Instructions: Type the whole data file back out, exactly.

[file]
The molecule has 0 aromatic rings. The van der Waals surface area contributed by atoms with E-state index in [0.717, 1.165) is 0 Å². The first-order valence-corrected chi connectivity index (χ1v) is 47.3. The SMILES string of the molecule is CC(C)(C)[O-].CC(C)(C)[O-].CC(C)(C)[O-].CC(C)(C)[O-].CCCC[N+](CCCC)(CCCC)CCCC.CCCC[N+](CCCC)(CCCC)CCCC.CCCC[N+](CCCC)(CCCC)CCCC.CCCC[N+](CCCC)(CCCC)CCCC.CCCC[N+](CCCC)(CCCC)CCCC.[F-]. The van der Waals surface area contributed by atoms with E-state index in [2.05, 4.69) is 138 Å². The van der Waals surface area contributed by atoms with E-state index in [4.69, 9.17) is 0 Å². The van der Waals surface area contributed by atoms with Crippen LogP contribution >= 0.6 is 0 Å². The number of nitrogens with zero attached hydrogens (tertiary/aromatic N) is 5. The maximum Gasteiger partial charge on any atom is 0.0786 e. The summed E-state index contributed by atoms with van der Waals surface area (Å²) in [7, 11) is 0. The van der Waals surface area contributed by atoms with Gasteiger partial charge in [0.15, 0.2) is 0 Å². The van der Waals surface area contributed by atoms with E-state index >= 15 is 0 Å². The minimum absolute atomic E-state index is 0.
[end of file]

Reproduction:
The molecule has 0 aromatic rings. The van der Waals surface area contributed by atoms with E-state index in [0.717, 1.165) is 0 Å². The first-order valence-corrected chi connectivity index (χ1v) is 47.3. The SMILES string of the molecule is CC(C)(C)[O-].CC(C)(C)[O-].CC(C)(C)[O-].CC(C)(C)[O-].CCCC[N+](CCCC)(CCCC)CCCC.CCCC[N+](CCCC)(CCCC)CCCC.CCCC[N+](CCCC)(CCCC)CCCC.CCCC[N+](CCCC)(CCCC)CCCC.CCCC[N+](CCCC)(CCCC)CCCC.[F-]. The van der Waals surface area contributed by atoms with E-state index in [2.05, 4.69) is 138 Å². The van der Waals surface area contributed by atoms with E-state index in [4.69, 9.17) is 0 Å². The van der Waals surface area contributed by atoms with Crippen LogP contribution >= 0.6 is 0 Å². The number of nitrogens with zero attached hydrogens (tertiary/aromatic N) is 5. The maximum Gasteiger partial charge on any atom is 0.0786 e. The summed E-state index contributed by atoms with van der Waals surface area (Å²) in [7, 11) is 0. The van der Waals surface area contributed by atoms with Gasteiger partial charge in [0.15, 0.2) is 0 Å². The van der Waals surface area contributed by atoms with E-state index >= 15 is 0 Å². The minimum absolute atomic E-state index is 0.